But rating agency says country would exceed China's growth rate; ICRA forecasts India growth at 7.4-7.6%
Global rating agency Fitch on Thursday trimmed its economic growth projection for India to 7.8% for 2015-16 from 8% predicted earlier, although the country would still exceed China’s growth rate this year for the first time since 1999. Fitch also says India’s growth in the next fiscal could touch 8.1%, lower than the 8.3% it had forecast in March, before slowing further to 8% in 2017-18.
“Capital expenditure has not yet picked up, rural and export demand is weak, and the translation of the monetary policy loosening into lower bank lending rates is limited,” the agency said in a report. “Downside risks to growth relate, for instance, to below-average rainfall during this year’s monsoon season, although the first three weeks of June recorded 16% above-average rainfall,” it added.
The country’s GDP grew 7.3% in the last fiscal. NITI Aayog vice-chairman Arvind Panagariya this week said the country’s economy could grow 8% in the current fiscal. The agency has predicted China’s growth to slow down from 7.4% in 2014 to 6.8% in 2015 and 6.5% in the next year.
Despite the downward revision, the agency believes India could make up for almost a half of the forecast growth for the emerging markets, excluding China (the region is predicted to grow 4.3% in 2016 and the year after that). Some high-frequency data, including a pick-up in both non-oil/non-gold imports and domestic vehicle sales in April, point to a strengthening of demand in India, it said. “The government’s strong drive to implement structural reforms should also lead to improvements in the business environment and, over time, to a pick-up in investments,” it noted in the report.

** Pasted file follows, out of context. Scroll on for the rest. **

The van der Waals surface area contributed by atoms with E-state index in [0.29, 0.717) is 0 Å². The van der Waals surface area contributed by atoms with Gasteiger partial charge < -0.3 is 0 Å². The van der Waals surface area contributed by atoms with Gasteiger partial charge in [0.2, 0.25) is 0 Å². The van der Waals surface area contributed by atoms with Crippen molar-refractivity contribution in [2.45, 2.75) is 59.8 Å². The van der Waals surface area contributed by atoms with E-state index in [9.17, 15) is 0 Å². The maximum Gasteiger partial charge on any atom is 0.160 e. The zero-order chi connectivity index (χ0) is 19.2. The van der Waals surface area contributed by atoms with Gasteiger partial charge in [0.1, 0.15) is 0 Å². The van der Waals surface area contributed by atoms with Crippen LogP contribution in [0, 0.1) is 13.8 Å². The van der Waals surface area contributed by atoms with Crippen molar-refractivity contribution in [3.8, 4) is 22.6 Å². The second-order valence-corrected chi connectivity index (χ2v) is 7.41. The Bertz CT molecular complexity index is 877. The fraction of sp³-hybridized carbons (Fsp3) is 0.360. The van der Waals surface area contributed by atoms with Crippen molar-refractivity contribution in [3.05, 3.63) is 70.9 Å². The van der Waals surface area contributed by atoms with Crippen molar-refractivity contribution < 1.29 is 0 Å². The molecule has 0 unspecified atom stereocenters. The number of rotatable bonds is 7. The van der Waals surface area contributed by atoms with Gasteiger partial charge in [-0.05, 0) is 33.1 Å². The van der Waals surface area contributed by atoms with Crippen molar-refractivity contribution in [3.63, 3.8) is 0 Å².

However, it cautioned that the translation of the reforms into higher real GDP growth will depend on the actual implementation. “India’s business environment is relatively weak, compared with peers, and will take time to turn around,” it said.
Fitch also cast some doubt over the growth rate under the new GDP series, especially for 2013-14, when the economy was said to have grown 6.9% against 4.7% calculated under the 2004-05 series. “These GDP growth levels and a pick-up starting already in mid-2013 remain difficult to reconcile with indicators that show still low investment levels, weak corporate balance sheets and a rise in banks’ non-performing loans,” it said. Even in 2014-15, gross fixed capital formation expanded just 4.6%, albeit up from 3% in the previous fiscal, while private final consumption expenditure growth remained almost stable at 6.3%.
ICRA forecasts growth at 7.4-7.6%
The economy could grow in the 7.4-7.6% range in the current fiscal, compared with 7.3% a year before, rating agency ICRA said on Thursday. “The recent improvement in growth recorded by the Index of Industrial Production, core sector industries, and various services sector indicators related to air traffic and cargo handled at ports are encouraging. Such factors would support a mild uptick in Indian GDP growth,” ICRA said.
However, it added that considering the weak rabi harvest in the first quarter of 2015-16 fiscal, as well as the lingering uncertainty regarding the ultimate turnout of the kharif harvest, the agricultural sector may post marginal growth in the current fiscal, with an improvement in rural sentiments and consumption activity unlikely to set in until the second half of the current fiscal.
The farm and allied sector had grown just 0.2% in the last fiscal and an average of 1.7% in the last three years.
According to Aditi Nayar, senior economist at ICRA, the better-than-expected monsoon, sowing so far, modest rise in the support prices for various crops and a favourable base effect in some months would keep food inflation in check in the near term, enhancing the likelihood of a repo rate cut during the ongoing quarter, as long as external developments do not result in excessive volatility in the rupee.
ICRA forecasts retail inflation to be in a range of 4.0-6.0% in the rest of 2015, and average CPI inflation to decline below 5.5% in 2015 from 6.6% in 2014, assuming that crude oil prices remain relatively stable around current levels.